Monday, October 11, 2010

Saturday at the Fort

We had a really fun Saturday in Fort Bonifacio. Marguerite's ballet class was canceled and Mark didn't have any engagement, so that meant an entire day of family bonding. We meant to check out the galleon replica, but Mark had found out the day before that viewing would only be available until noon and that children under 8 years old weren't allowed, so we scrapped that idea. We thought we'd go to the American Cemetery (a memorial park for the fallen US soldiers in WWII - this includes Filipinos who were serving under the US Army - we were a colony at that time). It's a great place for birdwatching and the whole McKinley area is known to have a community of squirrels (these aren't the local ones found in places like the Palawan, Mindoro and Bohol jungles - I think these were introduced by American expatriates who lived in that area). It's so cool how they thrived in the climate and that they don't seem to have messed up the local ecology at all.
It was raining quite heavily when we left the house, so I thought we'd have to ditch birding, but the rain was but an anemic drizzle when we reached the Fort. It stopped altogether shortly after we'd parked. That day we were mostly there to watch birds (which we couldn't identify anyway - but I think I saw parakeets, kingfishers, mourning doves and shrikes), but we did check out the hemicycles (which listed the names of the missing - more than 30,000). There were also graves marked with a cross that said "HERE RESTS IN HONORED GLORY A COMRADE IN ARMS KNOWN ONLY TO GOD". The next time we go there (which is soon, I hope), we'll specifically look for relatives (my dad has two uncles who were executed; my mom has one uncle who perished in the Death March to Bataan, his remains lying in an unknown grave...). Let me know if there's anybody you'd want me to find.
While we were there, the carillon sounded a couple of times (it tolls to mark the hour and half hour), the first time, it did so to the tune of "Amazing Grace". We didn't stay until closing or we would have heard it play the Philippine and American anthems as well, followed by a rifle volley and then taps, they say.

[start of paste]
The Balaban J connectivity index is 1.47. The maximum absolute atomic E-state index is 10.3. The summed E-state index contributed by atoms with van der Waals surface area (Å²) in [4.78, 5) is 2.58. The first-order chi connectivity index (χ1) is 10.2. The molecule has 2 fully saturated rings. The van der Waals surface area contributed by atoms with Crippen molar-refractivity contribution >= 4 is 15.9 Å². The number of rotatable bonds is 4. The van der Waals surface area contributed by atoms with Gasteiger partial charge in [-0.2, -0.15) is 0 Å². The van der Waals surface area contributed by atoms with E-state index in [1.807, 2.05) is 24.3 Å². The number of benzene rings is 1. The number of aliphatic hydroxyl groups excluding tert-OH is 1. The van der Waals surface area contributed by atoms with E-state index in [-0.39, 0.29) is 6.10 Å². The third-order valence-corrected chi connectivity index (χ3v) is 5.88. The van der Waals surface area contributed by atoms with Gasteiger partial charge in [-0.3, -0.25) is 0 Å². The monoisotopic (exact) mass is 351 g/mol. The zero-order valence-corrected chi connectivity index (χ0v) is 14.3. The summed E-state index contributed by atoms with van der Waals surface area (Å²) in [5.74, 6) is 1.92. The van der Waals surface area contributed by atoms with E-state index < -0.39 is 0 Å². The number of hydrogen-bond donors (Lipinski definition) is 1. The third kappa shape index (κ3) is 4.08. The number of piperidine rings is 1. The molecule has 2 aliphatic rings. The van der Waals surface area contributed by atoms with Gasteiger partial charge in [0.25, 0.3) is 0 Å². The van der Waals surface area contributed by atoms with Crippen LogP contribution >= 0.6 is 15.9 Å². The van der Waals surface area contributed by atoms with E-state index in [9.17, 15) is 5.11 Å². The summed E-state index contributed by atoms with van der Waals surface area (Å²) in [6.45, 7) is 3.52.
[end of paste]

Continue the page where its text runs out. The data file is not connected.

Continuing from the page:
After that, we went with Mark as he visited a couple of shops, checking out their amplifiers. Then, we headed over to Chelsea at Serendra for dinner. Mark had the super fatty pork belly dish. I don't know when to start interfering. Now, right? Man, I don't want to be the food police! For starters, I'd have to practice what I preach...
We went for a stroll after dinner. Serendra (is an outdoor mall/park/hang-out place/dining strip/night spot...) is always a happening place, esp during weekends. That night it was the Mabuhay Germany event. I thought at first it had something to do with Oktoberfest, but people weren't being wild enough (for those interested, my friend told me the Oktoberfest main hub would be the Sofitel on the 15th-17th). Marguerite seems to have taken after me and digs the oldies but goodies. She wanted to just stay and watch the Bloomfields, but with church the following day, we couldn't stay out too late.

4 comments:

The Kano said...

I would love to visit Fort Bonifacio next time we are in the area. Sounds like a very interesting and historical spot to visit. I really enjoy exploring locales like that.

lalab said...

i was hoping you made it at the galleon because it was tremendously hard to get in due to the number of people.. we didn't make it either.. sigh.

Vera said...

We had planned to see the galleon on Friday but didn't make it. Saturday was hopeless.:( I'd love to hangout at Serendra and Bonifacio High Street but it's so far from here, and without a car, well getting home would be a nightmare!

spinninglovelydays said...

@Dave: I think you'll find the area quite Americanized. The cemetery is definitely a must-visit for WWII buffs. :)

@Lalab: I heard from friends that their visit was a fail on account of the mob, and this was during a weekday too. There's always the National Museum for galleon stuff. :)

@Vera: Good thing young children weren't allowed or we might have gone through the hassle ourselves. I know what you mean. If there's no car, I wouldn't dare venture far from Marikina, and esp not during the Christmas season when cabbies are at their most evil, lol